Severin was officially the producer, but he actually spent most of the session gripping the edge of the mixing desk and laughing as Smith staggered in and out of the control room asking, “What was that like then?” The volume of the high-hat in the mix, the wild ‘fish-panning’ and the dubious coherence of the vocals are a bit of a give-away as to their states of mind….”

So let’s check it out! Here is the original Lament.

The track is about a river that was called La Ment, lending the title to a double meaning. I looked it up, it must have been on Holiday in the South of France. It is about a memory Robert had as a boy. He watched a dead man get pulled from the river. Even though Robert did experience this as a boy, he doesn’t seem too very disturbed by the memory. The man who kills himself is smiling, and, although cold, seems perfectly happy to ‘walk’ into the water. Rather than a horror story, the lyrics are quite surrealistic.

Scars – All About You

There’s a good chance you haven’t heard about Scars yet. They were a post-punk band from Edinburgh, Scotland. Founded in 1977. They were supporting act for Siouxsie and the Banshees who were also fans. After releasing a few singles in the late 70’s, they released their first and only album in 1981, called “Author! Author!”. Still this one album is a piece of art in my book. These Scotts managed to create an original and interesting blend of Ska, Dub-like combined with post-punk. I like the singing, the vibe, and there’s obvious talent and musicianship here.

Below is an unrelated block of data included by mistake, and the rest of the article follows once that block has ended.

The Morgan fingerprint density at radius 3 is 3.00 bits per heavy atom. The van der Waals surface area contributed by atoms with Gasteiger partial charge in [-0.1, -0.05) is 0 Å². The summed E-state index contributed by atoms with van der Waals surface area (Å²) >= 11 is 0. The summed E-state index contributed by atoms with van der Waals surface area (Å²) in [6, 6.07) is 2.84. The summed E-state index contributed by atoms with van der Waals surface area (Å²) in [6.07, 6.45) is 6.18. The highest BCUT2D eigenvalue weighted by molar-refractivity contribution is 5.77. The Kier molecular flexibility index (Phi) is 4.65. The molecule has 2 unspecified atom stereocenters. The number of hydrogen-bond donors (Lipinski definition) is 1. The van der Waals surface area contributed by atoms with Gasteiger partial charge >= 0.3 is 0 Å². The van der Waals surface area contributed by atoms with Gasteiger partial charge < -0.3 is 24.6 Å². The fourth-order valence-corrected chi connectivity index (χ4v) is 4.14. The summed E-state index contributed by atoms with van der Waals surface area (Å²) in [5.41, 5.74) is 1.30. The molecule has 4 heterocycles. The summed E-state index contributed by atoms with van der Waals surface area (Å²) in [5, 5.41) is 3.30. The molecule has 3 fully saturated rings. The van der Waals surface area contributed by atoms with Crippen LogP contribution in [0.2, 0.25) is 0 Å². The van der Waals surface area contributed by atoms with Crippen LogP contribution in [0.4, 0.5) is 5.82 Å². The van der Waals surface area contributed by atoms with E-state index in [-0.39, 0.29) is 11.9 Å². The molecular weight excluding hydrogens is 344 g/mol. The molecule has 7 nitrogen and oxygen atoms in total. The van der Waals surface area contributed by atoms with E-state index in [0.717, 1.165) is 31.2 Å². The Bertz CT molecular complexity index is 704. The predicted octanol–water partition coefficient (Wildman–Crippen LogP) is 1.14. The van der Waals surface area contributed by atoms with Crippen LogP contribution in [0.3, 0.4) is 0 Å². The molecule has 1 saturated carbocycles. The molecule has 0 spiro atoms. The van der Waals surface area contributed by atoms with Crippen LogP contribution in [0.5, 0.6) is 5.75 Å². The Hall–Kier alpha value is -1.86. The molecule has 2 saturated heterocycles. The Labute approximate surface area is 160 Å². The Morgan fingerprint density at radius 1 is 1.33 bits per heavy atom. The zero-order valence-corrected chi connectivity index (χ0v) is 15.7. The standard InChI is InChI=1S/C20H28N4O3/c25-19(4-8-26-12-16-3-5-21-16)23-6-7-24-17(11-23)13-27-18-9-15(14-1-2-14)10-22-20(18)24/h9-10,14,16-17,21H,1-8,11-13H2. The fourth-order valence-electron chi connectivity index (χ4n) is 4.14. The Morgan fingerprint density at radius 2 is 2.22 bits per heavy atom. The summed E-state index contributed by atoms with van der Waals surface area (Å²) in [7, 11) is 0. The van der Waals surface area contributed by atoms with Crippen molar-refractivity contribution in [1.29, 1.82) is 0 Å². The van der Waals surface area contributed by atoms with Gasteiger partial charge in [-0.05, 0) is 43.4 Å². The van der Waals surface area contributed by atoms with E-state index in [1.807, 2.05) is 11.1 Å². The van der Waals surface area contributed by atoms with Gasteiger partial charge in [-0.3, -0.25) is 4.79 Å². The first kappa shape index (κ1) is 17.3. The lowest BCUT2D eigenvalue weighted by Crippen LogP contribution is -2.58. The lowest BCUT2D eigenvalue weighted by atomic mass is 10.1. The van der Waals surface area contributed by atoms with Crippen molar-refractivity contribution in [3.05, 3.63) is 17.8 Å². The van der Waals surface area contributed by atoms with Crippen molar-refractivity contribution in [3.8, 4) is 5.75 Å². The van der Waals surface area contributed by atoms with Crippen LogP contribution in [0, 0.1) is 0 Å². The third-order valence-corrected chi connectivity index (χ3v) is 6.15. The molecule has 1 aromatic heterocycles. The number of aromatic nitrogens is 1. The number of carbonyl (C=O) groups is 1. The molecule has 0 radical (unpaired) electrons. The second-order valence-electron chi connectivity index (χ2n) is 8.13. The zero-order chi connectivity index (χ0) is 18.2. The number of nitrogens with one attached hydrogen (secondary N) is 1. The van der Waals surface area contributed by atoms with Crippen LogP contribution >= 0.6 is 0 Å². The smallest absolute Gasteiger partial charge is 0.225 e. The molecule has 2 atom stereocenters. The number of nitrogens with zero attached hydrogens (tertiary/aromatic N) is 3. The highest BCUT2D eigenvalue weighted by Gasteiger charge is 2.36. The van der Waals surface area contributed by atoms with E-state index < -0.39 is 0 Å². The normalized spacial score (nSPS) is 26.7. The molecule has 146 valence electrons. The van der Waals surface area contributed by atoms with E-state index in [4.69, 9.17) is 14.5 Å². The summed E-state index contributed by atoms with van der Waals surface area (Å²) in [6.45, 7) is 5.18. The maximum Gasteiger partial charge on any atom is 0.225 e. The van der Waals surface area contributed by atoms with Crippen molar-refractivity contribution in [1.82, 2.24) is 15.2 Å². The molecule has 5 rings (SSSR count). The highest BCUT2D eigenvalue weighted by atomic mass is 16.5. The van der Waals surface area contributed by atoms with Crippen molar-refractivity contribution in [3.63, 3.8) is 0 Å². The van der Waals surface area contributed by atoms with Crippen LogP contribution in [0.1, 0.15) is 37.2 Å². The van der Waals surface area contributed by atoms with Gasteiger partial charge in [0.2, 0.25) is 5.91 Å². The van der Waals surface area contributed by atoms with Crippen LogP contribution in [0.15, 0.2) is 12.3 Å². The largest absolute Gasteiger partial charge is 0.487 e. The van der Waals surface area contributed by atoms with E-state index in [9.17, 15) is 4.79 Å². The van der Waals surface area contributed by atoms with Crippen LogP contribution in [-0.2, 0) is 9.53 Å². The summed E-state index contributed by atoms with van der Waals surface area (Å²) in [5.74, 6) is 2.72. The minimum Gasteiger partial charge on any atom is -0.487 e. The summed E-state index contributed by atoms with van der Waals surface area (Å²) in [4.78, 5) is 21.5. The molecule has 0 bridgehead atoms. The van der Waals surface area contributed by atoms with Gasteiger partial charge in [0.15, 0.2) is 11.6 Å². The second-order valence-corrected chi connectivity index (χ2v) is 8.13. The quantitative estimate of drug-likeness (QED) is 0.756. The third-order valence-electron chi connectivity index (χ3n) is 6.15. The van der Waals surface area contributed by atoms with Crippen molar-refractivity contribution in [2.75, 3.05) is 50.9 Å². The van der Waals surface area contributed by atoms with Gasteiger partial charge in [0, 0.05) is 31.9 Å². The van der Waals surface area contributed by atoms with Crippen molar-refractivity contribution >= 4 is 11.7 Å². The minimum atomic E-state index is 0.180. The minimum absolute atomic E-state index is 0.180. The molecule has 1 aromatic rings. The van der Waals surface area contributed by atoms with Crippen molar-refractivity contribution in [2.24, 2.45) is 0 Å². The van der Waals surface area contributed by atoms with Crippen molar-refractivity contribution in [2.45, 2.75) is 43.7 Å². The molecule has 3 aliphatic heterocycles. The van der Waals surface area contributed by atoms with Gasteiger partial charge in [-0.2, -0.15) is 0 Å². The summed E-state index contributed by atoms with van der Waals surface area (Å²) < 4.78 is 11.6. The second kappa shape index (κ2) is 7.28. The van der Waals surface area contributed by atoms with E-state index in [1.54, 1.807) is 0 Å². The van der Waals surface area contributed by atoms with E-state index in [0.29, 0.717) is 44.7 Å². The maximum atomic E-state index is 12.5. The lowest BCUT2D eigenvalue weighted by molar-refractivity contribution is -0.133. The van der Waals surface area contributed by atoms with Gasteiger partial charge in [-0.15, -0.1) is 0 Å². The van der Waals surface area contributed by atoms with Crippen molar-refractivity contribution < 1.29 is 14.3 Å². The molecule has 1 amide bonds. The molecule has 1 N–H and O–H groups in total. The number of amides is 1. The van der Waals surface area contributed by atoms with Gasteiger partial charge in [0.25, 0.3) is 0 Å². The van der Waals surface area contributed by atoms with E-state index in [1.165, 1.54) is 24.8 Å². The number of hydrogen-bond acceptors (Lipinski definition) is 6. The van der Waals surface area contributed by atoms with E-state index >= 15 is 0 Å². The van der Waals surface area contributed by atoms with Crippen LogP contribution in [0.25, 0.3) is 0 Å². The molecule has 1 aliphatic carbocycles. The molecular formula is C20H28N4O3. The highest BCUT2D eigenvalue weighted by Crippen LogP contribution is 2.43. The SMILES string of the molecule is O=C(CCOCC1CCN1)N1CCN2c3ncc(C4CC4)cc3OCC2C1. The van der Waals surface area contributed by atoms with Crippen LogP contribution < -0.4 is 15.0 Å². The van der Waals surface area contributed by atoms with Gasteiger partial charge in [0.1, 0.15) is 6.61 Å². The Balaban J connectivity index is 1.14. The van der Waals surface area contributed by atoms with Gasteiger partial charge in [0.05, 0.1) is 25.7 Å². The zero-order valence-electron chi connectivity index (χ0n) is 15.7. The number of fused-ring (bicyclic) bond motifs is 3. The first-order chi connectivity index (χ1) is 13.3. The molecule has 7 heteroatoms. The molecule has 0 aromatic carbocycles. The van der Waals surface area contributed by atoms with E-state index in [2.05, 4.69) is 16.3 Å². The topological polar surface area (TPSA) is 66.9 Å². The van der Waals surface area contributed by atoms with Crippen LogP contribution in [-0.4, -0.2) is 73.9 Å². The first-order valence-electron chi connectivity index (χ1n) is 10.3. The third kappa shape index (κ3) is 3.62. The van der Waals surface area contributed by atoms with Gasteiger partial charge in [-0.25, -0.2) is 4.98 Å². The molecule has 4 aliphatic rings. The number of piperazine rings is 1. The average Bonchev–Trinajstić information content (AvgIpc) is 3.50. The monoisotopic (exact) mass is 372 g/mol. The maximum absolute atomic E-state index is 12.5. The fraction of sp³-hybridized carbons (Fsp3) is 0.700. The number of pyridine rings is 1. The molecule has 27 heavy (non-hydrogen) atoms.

On the surface their music sounds a bit poppy, but with the right amount of darkness through its ten tracks. The single “All About You”, sounds like it could have become a hit (its promo video is on YouTube). The song has a drive, is melodic and mysterious. Almost like an artier, more subtle counterpart of “I Will Follow” from U2.

However, it was not a hit and, after some changes in the band lineup, they split-up in 1982.

Perhaps in a less crowded market than the one in 1981, they would have made a mark. Also the album is quite unpolished, and a bit messy here and there. In a time where Post-punk was being commodified for stadiums and bigger audiences, that maybe didn’t help them.

Dagon – Eternal Void

This is our Insta Outcast. This is a track from the Ultra Fresh album Adam Krueger, which was released just last week, so January 2021. Dagon is a follower of The Infected, so that’s how I picked up on his release. There is a tip in there for others as well; follow The Infected on Facebook or Instagram and we’ll follow back so we can see what’s new with you. Who knows, you might end up in the show!